Chloroquine, an antimalarial medicine that has been on the international market since 1934, proves to be active against the novel SARS coronavirus type 2 (COVID-19). The antiviral activity of chloroquine was already discovered in 2004 by a team of virologists at KU Leuven.
Experts from the Chinese Ministry of Science and Technology confirmed at a press conference on 17 February that chloroquine has a curative effect in clinical trials on patients with COVID-19. The trials were conducted in patients in 10 hospitals in Beijing, Hunan, and Guangdong. Patients who received chloroquine during a week had less fever, regained lung function performance quicker, and were faster to clear the virus from their bodies.
The antiviral effects of chloroquine against SARS coronaviruses were already discovered in 2004 by a team of virologists headed by Professor Marc Van Ranst at KU Leuven. In their biosafety-level-3 (BSL-3) laboratory at the Rega Institute, they tested the activity of chloroquine against the SARS coronavirus type 1 in cell cultures. Chloroquine was shown to have an antiviral effect at concentrations that could safely be used in humans. By August 2004, the outbreak of SARS had abated in China and Canada, so that chloroquine could no longer be tested against SARS coronaviruses in patients.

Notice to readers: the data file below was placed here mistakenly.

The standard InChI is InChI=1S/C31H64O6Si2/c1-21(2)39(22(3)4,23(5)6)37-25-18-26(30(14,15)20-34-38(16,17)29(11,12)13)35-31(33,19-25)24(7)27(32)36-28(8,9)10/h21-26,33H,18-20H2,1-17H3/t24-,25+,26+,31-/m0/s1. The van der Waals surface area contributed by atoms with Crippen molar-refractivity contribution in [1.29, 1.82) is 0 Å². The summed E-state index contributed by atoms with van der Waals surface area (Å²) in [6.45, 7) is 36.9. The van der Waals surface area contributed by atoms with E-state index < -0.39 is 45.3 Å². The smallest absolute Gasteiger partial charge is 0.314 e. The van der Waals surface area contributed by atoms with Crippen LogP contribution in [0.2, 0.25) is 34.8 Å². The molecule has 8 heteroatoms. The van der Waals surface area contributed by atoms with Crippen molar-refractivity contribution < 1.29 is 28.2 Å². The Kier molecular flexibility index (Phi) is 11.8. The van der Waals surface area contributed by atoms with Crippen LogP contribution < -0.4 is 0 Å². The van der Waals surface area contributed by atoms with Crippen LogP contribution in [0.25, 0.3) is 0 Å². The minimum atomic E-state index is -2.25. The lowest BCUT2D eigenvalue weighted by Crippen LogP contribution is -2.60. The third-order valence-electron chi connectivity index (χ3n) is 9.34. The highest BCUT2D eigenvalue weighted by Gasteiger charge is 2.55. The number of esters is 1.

Professor Marc Van Ranst: “KU Leuven was not involved in the clinical trials in China in which the effects of chloroquine against the novel SARS coronavirus type 2 virus were tested. However, the tests appear to have been successful, and we are happy to hear that. Chloroquine is cheap and relatively easy to produce in larger quantities, although the number of manufacturers is currently limited. If the results of the clinical trials in China are confirmed by further research, chloroquine may a worldwide impact on the treatment of patients that are infected with this novel coronavirus.”